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Treasure Hunts for Preteens and Middle Schoolers

Planning any type of activity or event for this age group (the 10-12 year old) can sometimes be tricky, depending on the actual kids coming. You can't always determine the activities based solely on age for this group of children. During the ages of 10-12, the human brain, among other parts of the body, goes through a huge transformation. The brain actually CHANGES and so does how it processes, especially in the area of problem solving. This directly relates to you and your treasure hunt. The early bloomers and the late bloomers are going to find themselves on far reaching sides of a great chasm of problem solving skills and trying to create a treasure hunt that will challenge the older kids while not losing the younger is where the challenge truly lays. PLEASE NOTE: As we go forward, we are not talking about intelligence. Just because I child's brain isn't in full development during that 'lovely' time of change doesn't mean that they aren't smart. It just means that their brains are still developing…and will be developing for quite a while.

Because there is potentially a wide range of brain development among the participants involved, it's a good idea to incorporate a variety of aspects to your treasure hunt. Have a few aspects of fun puzzle solving but also include some activities that are purely there for physical fun. Having a little of both will ensure that there will be something fun for everyone.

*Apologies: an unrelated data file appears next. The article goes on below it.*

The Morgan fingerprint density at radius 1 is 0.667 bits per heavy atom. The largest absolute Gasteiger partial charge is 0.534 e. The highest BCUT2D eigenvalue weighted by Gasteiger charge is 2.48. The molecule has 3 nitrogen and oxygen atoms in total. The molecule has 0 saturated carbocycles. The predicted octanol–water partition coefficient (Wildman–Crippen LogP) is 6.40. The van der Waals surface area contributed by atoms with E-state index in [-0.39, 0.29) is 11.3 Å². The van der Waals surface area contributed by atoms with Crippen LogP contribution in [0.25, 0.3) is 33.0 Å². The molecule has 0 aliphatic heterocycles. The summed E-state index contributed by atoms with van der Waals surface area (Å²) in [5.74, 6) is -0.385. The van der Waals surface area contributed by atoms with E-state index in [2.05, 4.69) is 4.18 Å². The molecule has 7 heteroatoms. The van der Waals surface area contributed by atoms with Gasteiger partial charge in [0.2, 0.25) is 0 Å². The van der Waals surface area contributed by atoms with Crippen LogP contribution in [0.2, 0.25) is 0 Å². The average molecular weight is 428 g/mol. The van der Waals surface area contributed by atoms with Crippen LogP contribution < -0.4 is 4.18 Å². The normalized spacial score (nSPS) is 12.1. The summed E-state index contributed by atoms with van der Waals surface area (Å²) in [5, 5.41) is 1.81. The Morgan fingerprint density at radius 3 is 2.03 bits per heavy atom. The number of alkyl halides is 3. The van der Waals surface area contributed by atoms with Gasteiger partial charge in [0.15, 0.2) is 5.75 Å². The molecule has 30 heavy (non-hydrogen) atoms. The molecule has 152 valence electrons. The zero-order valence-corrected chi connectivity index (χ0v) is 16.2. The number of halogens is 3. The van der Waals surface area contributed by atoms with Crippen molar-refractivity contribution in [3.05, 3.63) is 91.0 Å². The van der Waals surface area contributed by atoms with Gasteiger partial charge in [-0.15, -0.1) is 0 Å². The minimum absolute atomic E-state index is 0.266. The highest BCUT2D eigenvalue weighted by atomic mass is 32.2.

When it comes to the formation of teams (if you are planning on dividing the treasure hunt participants into teams), this is when you'll really need to know your group. Do the children all know each other? Do HALF know each other and the other not? These are good things to know. When everyone knows each other you can let them choose their own teams - they will enjoy the process. However, this age has the highest potentiality of being clickish, so be careful if only half the kids know each other. You don't want anyone to feel left out or 'last picked.' In this second scenario, you might consider choosing who's on which team yourself to spread things around a bit so that all guests get to know each other.


Possibly the greatest obstacle with this aged group in planning a treasure hunt is dealing with the Middle School and Junior High attitude. We all know what this is: "Everyone and everything is stupid but me. I have something bad to say about everybody and if I can think of something smart to say, I'll say it." I respect every teacher who works with this age group. The rest of this article is going to be dealing with this particular aspect of this age group.

First and foremost, do not take anything personally. We know that you've probably spent a lot of time planning the party and/or treasure hunt activity. Many this age just won't jump up and down with excitement no matter what you give to them. Feel good about what you plan and run with it. The following are some specific ideas that can help make the activity more 'up their alley':

* DON'T call it a treasure hunt. Even if you've planned for them to skydive from an airplane as part of the treasure hunt, the mere words can bring a connotation of 'little kid.' Call it something else like an adventure or simply state the goal (if you are using a storyline.) If you've really done a lot of work with your storyline or planned a Quest (more on Questing HERE) you might want to call it a 'simulation.' It sounds grown up and has worked for us in the past when facilitating adventures for this age group.